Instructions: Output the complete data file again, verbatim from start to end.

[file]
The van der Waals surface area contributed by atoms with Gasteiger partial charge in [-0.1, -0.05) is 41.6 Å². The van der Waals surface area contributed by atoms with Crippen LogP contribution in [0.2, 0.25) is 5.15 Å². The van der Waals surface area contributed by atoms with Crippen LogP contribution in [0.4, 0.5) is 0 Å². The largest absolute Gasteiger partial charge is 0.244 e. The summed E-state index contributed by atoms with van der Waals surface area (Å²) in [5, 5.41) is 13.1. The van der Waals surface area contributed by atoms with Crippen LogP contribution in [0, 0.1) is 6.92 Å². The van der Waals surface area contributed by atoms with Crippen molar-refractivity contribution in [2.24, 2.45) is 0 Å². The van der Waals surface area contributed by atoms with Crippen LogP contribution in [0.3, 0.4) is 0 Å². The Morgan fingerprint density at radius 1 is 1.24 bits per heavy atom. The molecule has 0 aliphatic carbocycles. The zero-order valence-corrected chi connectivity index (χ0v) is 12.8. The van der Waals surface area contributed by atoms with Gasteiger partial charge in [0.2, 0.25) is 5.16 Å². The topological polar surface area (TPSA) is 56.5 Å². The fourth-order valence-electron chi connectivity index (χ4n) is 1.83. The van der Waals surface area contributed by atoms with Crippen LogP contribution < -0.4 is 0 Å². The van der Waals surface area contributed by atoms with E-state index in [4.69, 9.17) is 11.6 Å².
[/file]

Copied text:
The van der Waals surface area contributed by atoms with Gasteiger partial charge in [-0.1, -0.05) is 41.6 Å². The van der Waals surface area contributed by atoms with Crippen LogP contribution in [0.2, 0.25) is 5.15 Å². The van der Waals surface area contributed by atoms with Crippen LogP contribution in [0.4, 0.5) is 0 Å². The largest absolute Gasteiger partial charge is 0.244 e. The summed E-state index contributed by atoms with van der Waals surface area (Å²) in [5, 5.41) is 13.1. The van der Waals surface area contributed by atoms with Crippen LogP contribution in [0, 0.1) is 6.92 Å². The van der Waals surface area contributed by atoms with Crippen molar-refractivity contribution in [2.24, 2.45) is 0 Å². The van der Waals surface area contributed by atoms with Crippen LogP contribution in [0.3, 0.4) is 0 Å². The Morgan fingerprint density at radius 1 is 1.24 bits per heavy atom. The molecule has 0 aliphatic carbocycles. The zero-order valence-corrected chi connectivity index (χ0v) is 12.8. The van der Waals surface area contributed by atoms with Gasteiger partial charge in [0.2, 0.25) is 5.16 Å². The topological polar surface area (TPSA) is 56.5 Å². The fourth-order valence-electron chi connectivity index (χ4n) is 1.83. The van der Waals surface area contributed by atoms with Crippen LogP contribution < -0.4 is 0 Å². The van der Waals surface area contributed by atoms with E-state index in [4.69, 9.17) is 11.6 Å².